Antique Colonial Revival Furniture



2015-06-26 11:15:48

Antique Colonial Revival furniture is original furniture in a style that was prevalent in the United States in the late-nineteenth century.

History & Description

Following the United States’ First Centennial, there was a revisiting of Colonial themes infused with Victorian and Neoclassical fashion sensibilities. Colonial Revival furniture was often simply constructed without the desire for embellishment or decoration.

In short, Colonial Revival furniture was a homage to the austere and plain styles that were predominant during the United States’ time as a British colony.

The Colonial Revival movement was inspired by the country’s rapid industrialisation, increasing immigration and was seen as a national expression of early North American culture.

Guide for collectors

Although the Colonial Revival movement reached its peak between 1870 and 1930, it is still popular in the United States, particularly among decorative arts and furniture collectors. Instances of antique Colonial Revival furniture sold at national and international auctioneers are quite common. However, prices can vary considerably.

The most valuable and sought after examples of antique Colonial Revival furniture are those that were produced by the leading American furniture designers of the late-nineteenth century, such as Thomas Chippendale and Ernest Hagen.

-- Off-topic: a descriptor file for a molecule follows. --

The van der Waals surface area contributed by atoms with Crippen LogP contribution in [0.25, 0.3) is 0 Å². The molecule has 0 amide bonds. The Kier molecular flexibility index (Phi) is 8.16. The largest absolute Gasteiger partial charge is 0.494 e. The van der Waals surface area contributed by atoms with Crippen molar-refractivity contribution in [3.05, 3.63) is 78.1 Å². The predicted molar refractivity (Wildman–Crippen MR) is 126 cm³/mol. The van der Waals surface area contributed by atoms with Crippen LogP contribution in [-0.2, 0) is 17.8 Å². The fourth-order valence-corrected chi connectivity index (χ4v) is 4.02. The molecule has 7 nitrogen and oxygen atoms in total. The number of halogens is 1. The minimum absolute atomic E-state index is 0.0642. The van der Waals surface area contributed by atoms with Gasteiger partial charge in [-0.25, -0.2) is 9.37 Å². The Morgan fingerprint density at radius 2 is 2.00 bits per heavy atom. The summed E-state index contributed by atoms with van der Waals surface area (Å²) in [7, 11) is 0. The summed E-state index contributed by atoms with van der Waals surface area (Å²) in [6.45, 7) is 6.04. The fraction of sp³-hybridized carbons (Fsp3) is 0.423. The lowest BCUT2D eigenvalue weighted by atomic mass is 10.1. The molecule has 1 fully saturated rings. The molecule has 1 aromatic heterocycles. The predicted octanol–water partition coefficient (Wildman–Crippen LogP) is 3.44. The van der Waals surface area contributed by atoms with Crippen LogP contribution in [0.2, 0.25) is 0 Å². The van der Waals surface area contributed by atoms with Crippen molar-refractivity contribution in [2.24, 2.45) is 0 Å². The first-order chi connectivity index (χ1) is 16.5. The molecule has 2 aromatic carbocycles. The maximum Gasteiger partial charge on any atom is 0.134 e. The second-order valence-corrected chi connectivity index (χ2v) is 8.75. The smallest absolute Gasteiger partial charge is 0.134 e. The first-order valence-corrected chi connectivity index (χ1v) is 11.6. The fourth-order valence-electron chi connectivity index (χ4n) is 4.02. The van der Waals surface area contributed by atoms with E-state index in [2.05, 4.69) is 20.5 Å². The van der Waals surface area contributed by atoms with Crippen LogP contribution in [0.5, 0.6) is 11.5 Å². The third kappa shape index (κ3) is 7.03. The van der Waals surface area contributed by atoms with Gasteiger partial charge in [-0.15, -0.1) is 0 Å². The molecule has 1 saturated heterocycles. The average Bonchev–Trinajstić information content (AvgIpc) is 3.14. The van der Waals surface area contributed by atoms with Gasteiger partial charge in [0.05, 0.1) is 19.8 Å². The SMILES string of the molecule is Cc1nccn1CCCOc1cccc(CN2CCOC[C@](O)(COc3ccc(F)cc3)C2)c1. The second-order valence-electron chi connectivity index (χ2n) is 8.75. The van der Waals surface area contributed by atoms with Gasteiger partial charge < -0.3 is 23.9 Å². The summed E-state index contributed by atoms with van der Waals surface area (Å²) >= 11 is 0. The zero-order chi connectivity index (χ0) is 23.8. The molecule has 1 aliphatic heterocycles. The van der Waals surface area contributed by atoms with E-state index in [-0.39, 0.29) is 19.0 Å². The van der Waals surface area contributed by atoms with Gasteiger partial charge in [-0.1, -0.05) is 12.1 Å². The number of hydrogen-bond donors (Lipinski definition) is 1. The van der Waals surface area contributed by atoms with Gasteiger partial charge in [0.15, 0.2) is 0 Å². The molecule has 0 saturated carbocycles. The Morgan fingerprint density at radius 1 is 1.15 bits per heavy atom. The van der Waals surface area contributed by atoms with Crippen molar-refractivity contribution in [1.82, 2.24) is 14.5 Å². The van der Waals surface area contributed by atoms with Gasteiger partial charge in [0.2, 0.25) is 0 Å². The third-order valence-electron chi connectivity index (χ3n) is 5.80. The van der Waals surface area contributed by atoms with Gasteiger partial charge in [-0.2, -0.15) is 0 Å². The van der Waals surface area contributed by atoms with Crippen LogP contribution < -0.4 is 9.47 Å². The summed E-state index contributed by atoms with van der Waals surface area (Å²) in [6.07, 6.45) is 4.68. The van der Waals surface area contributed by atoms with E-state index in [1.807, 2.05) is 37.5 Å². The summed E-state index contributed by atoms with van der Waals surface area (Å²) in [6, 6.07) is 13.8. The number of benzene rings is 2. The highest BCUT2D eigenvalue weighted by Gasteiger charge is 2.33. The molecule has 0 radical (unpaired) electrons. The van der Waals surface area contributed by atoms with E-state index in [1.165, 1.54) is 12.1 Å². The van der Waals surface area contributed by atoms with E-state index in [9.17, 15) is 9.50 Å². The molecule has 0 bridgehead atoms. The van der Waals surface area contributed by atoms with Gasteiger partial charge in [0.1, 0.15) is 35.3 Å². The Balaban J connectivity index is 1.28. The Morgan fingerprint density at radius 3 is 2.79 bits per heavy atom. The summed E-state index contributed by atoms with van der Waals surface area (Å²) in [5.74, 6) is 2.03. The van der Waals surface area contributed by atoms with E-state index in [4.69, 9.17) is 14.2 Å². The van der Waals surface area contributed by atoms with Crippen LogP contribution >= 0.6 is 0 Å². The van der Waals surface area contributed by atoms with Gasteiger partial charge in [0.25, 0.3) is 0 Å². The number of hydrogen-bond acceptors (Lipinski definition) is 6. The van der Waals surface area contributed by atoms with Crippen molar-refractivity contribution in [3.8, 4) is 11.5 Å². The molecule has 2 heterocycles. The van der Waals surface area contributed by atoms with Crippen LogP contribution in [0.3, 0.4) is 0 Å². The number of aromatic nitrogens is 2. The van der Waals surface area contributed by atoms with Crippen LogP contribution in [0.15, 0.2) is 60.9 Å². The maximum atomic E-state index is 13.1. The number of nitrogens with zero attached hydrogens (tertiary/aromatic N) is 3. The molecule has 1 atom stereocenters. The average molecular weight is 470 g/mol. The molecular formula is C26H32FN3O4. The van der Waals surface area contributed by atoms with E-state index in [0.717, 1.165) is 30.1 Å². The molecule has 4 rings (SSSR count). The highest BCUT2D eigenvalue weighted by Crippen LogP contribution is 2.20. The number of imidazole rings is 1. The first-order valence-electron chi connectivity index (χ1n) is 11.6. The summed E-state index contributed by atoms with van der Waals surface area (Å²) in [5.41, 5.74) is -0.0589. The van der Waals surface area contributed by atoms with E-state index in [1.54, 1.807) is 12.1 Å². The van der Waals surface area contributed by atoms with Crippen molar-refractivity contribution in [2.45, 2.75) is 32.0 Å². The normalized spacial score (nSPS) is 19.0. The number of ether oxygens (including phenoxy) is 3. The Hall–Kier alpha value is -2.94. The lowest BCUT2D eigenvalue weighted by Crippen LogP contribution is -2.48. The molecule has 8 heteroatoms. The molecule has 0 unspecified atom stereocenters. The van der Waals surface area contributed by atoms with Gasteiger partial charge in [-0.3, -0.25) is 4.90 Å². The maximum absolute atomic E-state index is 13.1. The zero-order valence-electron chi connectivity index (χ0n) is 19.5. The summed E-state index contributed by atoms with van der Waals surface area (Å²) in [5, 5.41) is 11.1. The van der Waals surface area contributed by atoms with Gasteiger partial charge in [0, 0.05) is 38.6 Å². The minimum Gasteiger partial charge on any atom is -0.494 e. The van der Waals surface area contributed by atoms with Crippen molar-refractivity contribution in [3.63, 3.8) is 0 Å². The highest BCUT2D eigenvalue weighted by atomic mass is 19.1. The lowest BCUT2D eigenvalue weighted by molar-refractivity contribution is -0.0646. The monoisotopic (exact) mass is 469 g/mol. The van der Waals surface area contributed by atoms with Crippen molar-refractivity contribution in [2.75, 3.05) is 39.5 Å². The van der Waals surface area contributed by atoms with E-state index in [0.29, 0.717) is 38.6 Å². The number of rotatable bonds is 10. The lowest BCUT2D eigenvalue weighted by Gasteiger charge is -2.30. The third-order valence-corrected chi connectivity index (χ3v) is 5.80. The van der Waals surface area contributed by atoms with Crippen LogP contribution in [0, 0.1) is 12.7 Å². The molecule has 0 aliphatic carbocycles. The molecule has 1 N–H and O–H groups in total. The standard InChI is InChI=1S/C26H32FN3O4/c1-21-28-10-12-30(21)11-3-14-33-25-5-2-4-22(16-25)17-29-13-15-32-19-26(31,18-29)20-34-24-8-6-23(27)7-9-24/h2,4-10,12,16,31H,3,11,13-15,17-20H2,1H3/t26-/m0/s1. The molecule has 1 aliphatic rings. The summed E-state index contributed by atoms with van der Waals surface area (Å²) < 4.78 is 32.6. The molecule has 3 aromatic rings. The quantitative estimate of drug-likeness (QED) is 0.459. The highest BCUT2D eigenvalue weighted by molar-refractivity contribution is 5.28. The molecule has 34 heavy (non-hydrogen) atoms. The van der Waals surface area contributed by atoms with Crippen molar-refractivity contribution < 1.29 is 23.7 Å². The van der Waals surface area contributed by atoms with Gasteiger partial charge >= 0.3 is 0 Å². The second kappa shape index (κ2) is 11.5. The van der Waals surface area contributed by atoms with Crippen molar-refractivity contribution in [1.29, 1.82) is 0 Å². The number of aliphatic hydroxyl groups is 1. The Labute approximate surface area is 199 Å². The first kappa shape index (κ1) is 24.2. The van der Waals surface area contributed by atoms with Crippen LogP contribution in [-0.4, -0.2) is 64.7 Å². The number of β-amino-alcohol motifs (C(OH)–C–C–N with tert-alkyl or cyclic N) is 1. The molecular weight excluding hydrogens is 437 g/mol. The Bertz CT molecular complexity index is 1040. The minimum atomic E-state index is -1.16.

Moreover, furniture constructed from mahogany is typically more expensive than those made of maple or birch.

Notable auction sales

On May 22nd 2010 at Cowan’s Auctions in Cincinnati, Ohio, a pair of Colonial Revival armchairs, attributed to Ernest Hagen, circa 1880-1910, realised a price of $12,000.

On January 25th 2010 at Christie’s in New York, a pair of Colonial Revival 14kt gold candlesticks, made by Gorham Mfg. Co., circa 1911, realised a price of $5,625.

On October 3rd 2006 at Christie’s in New York, a Colonial Revival mahogany corner chair, circa late-nineteenth century, realised a price of $2,640.

On September 25th 1991 at Christie’s in London, a Colonial Revival mahogany highboy, made by Chippendale, realised a price of £1,320.

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